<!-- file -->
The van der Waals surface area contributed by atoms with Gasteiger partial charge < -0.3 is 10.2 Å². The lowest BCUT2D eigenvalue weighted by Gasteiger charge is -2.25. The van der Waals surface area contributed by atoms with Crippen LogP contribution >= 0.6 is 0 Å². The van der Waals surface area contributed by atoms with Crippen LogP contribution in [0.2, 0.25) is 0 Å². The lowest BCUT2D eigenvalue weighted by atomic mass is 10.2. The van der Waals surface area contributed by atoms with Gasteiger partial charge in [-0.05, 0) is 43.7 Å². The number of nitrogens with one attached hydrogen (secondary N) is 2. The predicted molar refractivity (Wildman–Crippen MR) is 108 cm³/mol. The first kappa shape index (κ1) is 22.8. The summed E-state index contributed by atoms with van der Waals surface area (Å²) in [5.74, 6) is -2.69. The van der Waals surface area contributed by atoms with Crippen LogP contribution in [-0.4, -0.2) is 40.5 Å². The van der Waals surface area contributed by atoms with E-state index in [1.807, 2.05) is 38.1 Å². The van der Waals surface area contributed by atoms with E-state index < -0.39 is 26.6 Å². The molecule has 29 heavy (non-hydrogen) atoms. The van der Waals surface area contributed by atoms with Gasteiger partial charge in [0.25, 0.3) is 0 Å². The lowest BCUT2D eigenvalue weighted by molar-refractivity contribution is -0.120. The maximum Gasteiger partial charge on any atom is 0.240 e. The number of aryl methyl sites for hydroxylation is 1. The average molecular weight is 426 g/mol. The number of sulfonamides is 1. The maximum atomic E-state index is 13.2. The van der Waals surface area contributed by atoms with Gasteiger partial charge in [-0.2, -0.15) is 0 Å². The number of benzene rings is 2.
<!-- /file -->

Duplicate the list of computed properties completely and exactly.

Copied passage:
The van der Waals surface area contributed by atoms with Gasteiger partial charge < -0.3 is 10.2 Å². The lowest BCUT2D eigenvalue weighted by Gasteiger charge is -2.25. The van der Waals surface area contributed by atoms with Crippen LogP contribution >= 0.6 is 0 Å². The van der Waals surface area contributed by atoms with Crippen LogP contribution in [0.2, 0.25) is 0 Å². The lowest BCUT2D eigenvalue weighted by atomic mass is 10.2. The van der Waals surface area contributed by atoms with Gasteiger partial charge in [-0.05, 0) is 43.7 Å². The number of nitrogens with one attached hydrogen (secondary N) is 2. The predicted molar refractivity (Wildman–Crippen MR) is 108 cm³/mol. The first kappa shape index (κ1) is 22.8. The summed E-state index contributed by atoms with van der Waals surface area (Å²) in [5.74, 6) is -2.69. The van der Waals surface area contributed by atoms with Crippen LogP contribution in [-0.4, -0.2) is 40.5 Å². The van der Waals surface area contributed by atoms with E-state index in [1.807, 2.05) is 38.1 Å². The van der Waals surface area contributed by atoms with E-state index < -0.39 is 26.6 Å². The molecule has 29 heavy (non-hydrogen) atoms. The van der Waals surface area contributed by atoms with Gasteiger partial charge in [0.25, 0.3) is 0 Å². The lowest BCUT2D eigenvalue weighted by molar-refractivity contribution is -0.120. The maximum Gasteiger partial charge on any atom is 0.240 e. The number of aryl methyl sites for hydroxylation is 1. The average molecular weight is 426 g/mol. The number of sulfonamides is 1. The maximum atomic E-state index is 13.2. The van der Waals surface area contributed by atoms with Gasteiger partial charge in [-0.2, -0.15) is 0 Å². The number of benzene rings is 2.